Changing the (User Experience) Conversation

In recent years, product development in the tech sector has centered on the question of “what do people need.” In response, experts trained in social sciences and design have provided techniques and methodologies to access and understand “real” people in “real” places, a perceived complement to traditional market research to uncover unmet needs.

While what do people need is a fine question for short-term product development, and a necessary question for market research, it is the wrong question for R&D. It’s time to move the user experience conversation beyond “user needs” and “usage models” and all the other terms and phrases companies have invented to try to dissect human desire and transform into a site for development. R&D can lead the way by investing in social research and design to set a more ambitious agenda focused on systemic understanding of social phenomena, focused on the development of points of view about computing and how it is changing the social world.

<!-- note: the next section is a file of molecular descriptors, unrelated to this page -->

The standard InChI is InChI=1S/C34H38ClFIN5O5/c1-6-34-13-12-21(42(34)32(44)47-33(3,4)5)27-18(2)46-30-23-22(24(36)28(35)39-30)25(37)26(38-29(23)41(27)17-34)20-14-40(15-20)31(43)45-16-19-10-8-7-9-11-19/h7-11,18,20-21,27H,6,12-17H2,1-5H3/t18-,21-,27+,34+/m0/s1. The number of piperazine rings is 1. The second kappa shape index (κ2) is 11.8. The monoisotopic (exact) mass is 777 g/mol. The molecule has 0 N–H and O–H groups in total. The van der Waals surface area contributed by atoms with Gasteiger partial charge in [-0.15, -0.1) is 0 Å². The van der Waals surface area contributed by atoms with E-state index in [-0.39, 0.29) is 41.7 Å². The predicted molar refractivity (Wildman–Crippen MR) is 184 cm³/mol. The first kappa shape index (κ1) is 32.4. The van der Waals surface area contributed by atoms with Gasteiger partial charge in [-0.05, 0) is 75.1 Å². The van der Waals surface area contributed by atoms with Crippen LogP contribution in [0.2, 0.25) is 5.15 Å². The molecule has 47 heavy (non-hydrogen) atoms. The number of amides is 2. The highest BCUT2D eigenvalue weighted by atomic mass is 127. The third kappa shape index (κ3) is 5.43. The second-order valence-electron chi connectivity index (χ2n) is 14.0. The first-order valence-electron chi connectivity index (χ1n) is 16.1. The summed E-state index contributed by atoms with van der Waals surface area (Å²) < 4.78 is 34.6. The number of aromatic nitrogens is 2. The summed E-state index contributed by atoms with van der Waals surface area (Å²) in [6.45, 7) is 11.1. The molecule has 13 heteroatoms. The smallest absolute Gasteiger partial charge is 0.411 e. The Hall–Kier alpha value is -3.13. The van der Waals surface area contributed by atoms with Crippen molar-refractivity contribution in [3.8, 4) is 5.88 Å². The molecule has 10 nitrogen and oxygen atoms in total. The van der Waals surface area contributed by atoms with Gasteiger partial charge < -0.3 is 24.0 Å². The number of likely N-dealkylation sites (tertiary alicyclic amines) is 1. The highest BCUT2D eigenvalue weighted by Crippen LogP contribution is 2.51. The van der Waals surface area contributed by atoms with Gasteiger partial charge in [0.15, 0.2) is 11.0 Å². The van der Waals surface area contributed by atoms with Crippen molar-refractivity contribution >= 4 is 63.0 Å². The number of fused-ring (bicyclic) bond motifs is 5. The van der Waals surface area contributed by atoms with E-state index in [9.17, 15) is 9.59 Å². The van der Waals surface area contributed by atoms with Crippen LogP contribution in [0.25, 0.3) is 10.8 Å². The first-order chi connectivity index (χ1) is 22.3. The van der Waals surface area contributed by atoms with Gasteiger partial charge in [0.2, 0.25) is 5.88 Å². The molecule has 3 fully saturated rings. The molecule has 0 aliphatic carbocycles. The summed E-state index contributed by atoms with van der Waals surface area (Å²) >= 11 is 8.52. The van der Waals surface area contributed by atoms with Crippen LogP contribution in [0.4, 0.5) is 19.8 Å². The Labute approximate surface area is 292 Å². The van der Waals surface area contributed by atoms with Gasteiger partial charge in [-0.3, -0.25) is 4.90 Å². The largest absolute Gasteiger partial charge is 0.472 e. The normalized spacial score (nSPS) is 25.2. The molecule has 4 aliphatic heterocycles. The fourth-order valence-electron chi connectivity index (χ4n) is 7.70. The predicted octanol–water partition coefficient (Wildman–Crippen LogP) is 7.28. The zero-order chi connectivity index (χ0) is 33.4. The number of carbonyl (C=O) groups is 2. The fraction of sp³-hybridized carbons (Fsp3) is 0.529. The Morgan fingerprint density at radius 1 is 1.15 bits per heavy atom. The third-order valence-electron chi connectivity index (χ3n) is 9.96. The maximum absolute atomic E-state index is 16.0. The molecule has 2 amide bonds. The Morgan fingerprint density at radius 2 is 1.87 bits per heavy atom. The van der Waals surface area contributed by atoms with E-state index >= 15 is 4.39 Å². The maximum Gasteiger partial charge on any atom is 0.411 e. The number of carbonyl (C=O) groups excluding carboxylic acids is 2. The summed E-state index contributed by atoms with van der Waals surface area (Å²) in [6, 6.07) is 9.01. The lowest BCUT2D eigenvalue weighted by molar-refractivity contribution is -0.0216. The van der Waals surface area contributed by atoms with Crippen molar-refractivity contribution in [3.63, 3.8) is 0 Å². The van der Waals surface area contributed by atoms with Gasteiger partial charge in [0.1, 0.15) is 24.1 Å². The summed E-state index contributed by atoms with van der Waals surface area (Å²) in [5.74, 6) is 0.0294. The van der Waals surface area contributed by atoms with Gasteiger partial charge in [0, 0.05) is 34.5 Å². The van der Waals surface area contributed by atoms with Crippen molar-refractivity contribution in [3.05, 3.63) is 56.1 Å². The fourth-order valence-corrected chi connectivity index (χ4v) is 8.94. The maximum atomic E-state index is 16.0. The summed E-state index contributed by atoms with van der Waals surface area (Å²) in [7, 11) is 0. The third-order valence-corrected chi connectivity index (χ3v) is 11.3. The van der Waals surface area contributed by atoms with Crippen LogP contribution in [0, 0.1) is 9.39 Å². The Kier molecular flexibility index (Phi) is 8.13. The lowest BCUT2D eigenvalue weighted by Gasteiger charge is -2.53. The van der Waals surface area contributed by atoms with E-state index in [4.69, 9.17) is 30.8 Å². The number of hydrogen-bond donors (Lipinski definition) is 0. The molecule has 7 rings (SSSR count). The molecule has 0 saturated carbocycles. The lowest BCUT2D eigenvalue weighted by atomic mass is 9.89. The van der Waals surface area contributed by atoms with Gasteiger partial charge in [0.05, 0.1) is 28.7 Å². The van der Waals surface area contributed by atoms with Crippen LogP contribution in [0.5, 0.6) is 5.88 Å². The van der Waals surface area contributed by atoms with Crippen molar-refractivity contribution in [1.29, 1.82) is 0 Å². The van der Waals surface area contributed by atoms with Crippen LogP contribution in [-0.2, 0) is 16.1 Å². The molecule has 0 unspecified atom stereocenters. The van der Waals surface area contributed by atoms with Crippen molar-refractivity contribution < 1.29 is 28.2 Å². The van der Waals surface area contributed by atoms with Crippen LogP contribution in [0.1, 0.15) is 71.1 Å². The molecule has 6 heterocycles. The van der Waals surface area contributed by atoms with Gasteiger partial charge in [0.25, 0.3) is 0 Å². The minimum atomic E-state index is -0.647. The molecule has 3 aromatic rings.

A case in point is the topic of social media, an important area of applied research. Three years ago, with the launch of MySpace, technology companies began to come to terms, slowly, with the onset of social networking and the ways in which on-line social applications suggested a new direction for everyday needs. Usage models, still diligently focused on topics like entertainment and productivity, didn’t budge; rather strategic planning groups assimilated social networking as yet another usage model alongside the others. Social networking isn’t simply more of the same on topic of how people do their social lives; rather, it’s the beginning of a fundamental shift in how people form communities, how identity is presented and morphed and for what purpose, how we experience privacy and develop skills to communicate, create and participate in the world.

As part of Future Technologies Research inside Intel Labs, People and Practices Research is pursuing exactly this direction. By looking systemically at how phenomenon like MySpace and Facebook become everyday practices, we work to identify areas of meaningful invention and innovation in R&D. The urgency here isn’t simply for R&D to continue to innovate, but to ensure that R&D has something to say to the business units about what matters in the world and where product groups need to head from a social point of view. Our research agenda extends well beyond social networking to topics that include media, collectives, consumers and how conditions for consumption are orchestrated, the environment and natural resource management. Stay tuned to this blog for more discussion from members of the team on topics that are on our minds today.

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